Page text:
The final countdown

Once the reports from lawyers and the internal team were reviewed, it was the time to negotiate the sale purchase agreement (SPA). According to Bhavnani, this is a fairly standard document with similar terms and conditions applying in most transactions. “We of course have to modify it to suit our situation in the context of our commercial negotiation and the due diligence process, after which it is circulated to the other party,” he says.

Between the signing of the SPA and the actual culmination of a deal, there is a period during which the agreed asset value could diminish. When Essar acquired Trinity, the two parties agreed that if the technical due diligence resulted in any kind of constraint that restricted Essar from researching or exploiting the entire mine, then the deal value would be lowered. However, such a situation did not arise.

As in various other overseas acquisitions, Essar acquired Trinity through a special purpose vehicle (SPV) – a holding company called “Essar Minerals, Delaware”. “SPVs are set up for tax reasons and to make the structure easy”, explains Bhavnani. “After all, you do not want to weigh down the operating business with tax and structuring issues of another business.” In addition, he said, having a SPV made future listing at the stock exchange or engaging a joint venture partner easier.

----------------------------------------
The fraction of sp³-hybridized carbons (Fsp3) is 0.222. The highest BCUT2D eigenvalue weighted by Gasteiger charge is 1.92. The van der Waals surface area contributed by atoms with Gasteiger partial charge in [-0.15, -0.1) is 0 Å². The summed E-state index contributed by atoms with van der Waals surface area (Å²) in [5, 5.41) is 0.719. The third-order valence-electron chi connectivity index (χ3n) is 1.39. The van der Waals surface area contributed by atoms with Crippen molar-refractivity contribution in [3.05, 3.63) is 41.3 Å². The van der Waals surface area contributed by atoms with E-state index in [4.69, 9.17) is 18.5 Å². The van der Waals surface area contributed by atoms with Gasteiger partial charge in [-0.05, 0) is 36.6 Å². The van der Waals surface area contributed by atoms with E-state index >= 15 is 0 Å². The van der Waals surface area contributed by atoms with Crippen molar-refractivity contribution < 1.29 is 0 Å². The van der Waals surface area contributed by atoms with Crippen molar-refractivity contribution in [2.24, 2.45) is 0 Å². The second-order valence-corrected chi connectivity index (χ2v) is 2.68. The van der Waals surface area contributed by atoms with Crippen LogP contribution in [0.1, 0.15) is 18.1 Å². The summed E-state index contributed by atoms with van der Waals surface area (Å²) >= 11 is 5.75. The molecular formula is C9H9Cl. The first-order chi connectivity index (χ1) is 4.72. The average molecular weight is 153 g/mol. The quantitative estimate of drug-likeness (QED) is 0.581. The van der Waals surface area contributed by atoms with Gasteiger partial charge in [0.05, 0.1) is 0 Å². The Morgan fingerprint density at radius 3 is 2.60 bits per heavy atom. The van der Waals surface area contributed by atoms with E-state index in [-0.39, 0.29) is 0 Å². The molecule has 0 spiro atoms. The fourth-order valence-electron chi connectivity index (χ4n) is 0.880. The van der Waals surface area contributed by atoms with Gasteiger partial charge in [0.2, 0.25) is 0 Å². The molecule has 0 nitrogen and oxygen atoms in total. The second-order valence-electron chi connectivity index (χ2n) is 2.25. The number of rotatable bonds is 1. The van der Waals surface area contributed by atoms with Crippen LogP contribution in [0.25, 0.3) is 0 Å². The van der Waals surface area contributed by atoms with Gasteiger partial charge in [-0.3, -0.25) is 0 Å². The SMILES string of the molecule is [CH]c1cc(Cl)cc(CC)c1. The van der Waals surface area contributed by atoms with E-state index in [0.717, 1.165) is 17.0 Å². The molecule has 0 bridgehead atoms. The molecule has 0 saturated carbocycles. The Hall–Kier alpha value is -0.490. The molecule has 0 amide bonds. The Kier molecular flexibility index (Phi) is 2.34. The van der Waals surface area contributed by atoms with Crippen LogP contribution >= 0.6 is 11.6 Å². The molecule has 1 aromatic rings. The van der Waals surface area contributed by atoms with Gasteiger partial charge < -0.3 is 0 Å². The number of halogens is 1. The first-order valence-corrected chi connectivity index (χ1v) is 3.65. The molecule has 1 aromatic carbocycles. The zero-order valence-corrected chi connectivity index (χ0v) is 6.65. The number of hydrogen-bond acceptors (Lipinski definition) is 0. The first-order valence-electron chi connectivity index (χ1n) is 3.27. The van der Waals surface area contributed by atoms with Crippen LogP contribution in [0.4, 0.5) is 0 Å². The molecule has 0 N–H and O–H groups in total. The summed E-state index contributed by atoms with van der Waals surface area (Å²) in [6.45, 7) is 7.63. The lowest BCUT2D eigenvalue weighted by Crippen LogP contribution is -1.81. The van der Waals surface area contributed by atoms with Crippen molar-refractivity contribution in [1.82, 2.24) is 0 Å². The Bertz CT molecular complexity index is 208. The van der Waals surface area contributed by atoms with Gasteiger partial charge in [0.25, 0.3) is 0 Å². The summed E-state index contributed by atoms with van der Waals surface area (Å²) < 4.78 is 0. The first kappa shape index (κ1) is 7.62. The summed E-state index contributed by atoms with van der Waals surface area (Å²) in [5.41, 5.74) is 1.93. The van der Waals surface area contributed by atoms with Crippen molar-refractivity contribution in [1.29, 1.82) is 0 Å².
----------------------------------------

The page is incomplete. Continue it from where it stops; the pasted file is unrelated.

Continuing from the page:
Finding a local expert

To see the deal through, Bhavnani had the support of four in-house counsel. Essar also hired a Kentucky-based law firm, Frost Brown & Todd, which was referred to them by an international firm with which they have regular dealings. “Since we do transactions in multiple jurisdictions, we build a database of some of the key law firms around the world, and also develop relationships,” Bhavnani says.

“We found [Frost Brown and Todd] to be extremely competent. Their fee rates were sensible, they had the experience for the size of the deal we were looking for and their experience in the mining trade was remarkable,” says Bhavnani.

Shady dealings: US authorities are cracking down on overseas investors caught paying bribes to government officials and companies.
Shady dealings: US authorities are cracking down on overseas investors caught paying bribes to government officials and companies.